Let me say that I cannot sympathize with the feelings of joy, pride or satisfaction with Brexit. Unfortunately, our colleagues who declare themselves leftists and advocate Brexit do not articulate anything new and genuinely different from what the right-wing populists proclaim. I have sincerely tried to discern that difference, to discover how exactly would Brexit bring about more democracy, more justice, or better articulation of the rights of the working people, both British and migrants, which are under threat by globalization, or simply greater hope for Britain.
I found condemnations of the Brussels elites vague: more or less the same slogans we know intimately in Slovakia, where these are the mantra of the ultra neo-liberals and of fascists. Seeing you repeat their slogans, I find it utterly incomprehensible that British left-wing intellectuals and activists would embrace it all so easily, without a cast of a doubt.
The Slovak ultra-neoliberals and fascists are, needless to say, impressed and inspired by the British example. The fascist party of Marian Kotleba was the first to respond by launching a “Slexit” referendum petition. Is there no such thing as international responsibility of the left? You should be aware that the far-right groups across Europe will now seize upon their chance to fight their respective referendum battles. Have you considered this consequence of Brexit – what disintegration of Europe would mean for countries with a weak democratic tradition, or for territories that traditionally served as buffer zone – like my country? What kind of order would emerge in our region from this?
Our colleagues who declare themselves leftists and advocate Brexit do not articulate anything different from what the right-wing populists proclaim.
Czechs and Slovaks (and perhaps this is true for all the other small nations in Central and Eastern Europe) have always held a special admiration for all things British, and for England in particular. No other Western nation – not the French, not the Italians, not the Germans – enjoyed such a status in our popular imagination. There was always something unachievable in your confidence and rationality, your humour, your culture of pragmatism, of your solid, genuine decency – and your bravery. British distance from the continent appeared as cool and special. There is even a proverb in Slovak -“with the calm of an Englishman”. That old-fashion cliché may not survive. It seems that, like any other nation, even the English can be trapped in the collective spasm of hysteria, in which humour and pragmatism disappear, along with decency. So now, you are us. We’re tempted to say – “isn’t that funny”? But this was just the first impulse. The next minute we knew: it is scary.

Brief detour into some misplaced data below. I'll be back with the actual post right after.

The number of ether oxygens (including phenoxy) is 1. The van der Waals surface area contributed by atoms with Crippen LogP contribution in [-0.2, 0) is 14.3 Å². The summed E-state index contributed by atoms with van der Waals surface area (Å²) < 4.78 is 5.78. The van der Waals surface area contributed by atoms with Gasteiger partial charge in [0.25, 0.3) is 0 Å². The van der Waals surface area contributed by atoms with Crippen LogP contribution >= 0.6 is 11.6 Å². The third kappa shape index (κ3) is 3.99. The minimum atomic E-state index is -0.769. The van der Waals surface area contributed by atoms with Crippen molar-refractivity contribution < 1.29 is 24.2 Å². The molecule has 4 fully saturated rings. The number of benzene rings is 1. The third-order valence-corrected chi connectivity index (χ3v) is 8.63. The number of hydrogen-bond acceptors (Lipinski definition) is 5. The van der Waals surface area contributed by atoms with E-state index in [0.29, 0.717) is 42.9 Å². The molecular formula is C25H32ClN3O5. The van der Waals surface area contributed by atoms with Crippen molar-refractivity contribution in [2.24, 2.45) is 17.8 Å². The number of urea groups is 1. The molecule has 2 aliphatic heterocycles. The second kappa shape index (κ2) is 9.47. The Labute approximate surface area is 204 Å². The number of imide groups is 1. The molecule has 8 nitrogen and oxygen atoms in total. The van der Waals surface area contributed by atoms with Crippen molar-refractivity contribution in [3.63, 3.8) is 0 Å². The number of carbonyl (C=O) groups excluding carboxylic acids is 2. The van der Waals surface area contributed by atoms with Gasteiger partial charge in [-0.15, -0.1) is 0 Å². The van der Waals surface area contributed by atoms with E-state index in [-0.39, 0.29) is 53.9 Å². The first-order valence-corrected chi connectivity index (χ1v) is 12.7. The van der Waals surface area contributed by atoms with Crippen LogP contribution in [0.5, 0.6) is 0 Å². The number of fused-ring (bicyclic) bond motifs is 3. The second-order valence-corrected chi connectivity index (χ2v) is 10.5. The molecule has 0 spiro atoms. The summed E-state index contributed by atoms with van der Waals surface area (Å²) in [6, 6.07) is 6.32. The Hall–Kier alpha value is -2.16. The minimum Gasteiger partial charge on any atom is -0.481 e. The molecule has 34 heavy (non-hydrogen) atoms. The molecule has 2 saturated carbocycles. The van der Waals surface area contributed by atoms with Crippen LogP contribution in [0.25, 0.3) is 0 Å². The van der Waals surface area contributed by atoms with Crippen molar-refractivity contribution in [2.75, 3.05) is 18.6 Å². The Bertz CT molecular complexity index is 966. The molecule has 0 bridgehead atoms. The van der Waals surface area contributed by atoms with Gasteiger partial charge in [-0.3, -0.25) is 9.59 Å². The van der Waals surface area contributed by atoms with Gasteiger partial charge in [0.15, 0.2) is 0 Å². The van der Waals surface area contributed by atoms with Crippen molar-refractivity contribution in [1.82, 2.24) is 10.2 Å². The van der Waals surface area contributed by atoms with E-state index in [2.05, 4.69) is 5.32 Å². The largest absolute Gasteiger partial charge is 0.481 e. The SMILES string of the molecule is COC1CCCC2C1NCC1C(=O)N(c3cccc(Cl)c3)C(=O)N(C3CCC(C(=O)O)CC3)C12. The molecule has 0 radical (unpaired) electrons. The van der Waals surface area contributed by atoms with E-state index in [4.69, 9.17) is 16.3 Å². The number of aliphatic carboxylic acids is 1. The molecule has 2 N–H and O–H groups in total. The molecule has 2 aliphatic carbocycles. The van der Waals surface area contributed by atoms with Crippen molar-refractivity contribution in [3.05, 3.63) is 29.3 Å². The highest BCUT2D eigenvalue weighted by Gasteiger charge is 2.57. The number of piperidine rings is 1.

Marta Šimečková is a journalist and interpreter. She was editor-in-chief of Mosty (Bridges), a Czecho-Slovak weekly and together with Andrea Puková edited Fórum, a supplement of daily SME. She coordinates Projekt Forum, member of the Time to Talk network.
Time to Talk is a young and vibrant pan-European network of centres of debate, dedicated to stimulating discussion on the key socio-political themes of the day. Political Critique will publish a series of texts focused on Brexit and its consequences, provided by members of Time to Talk.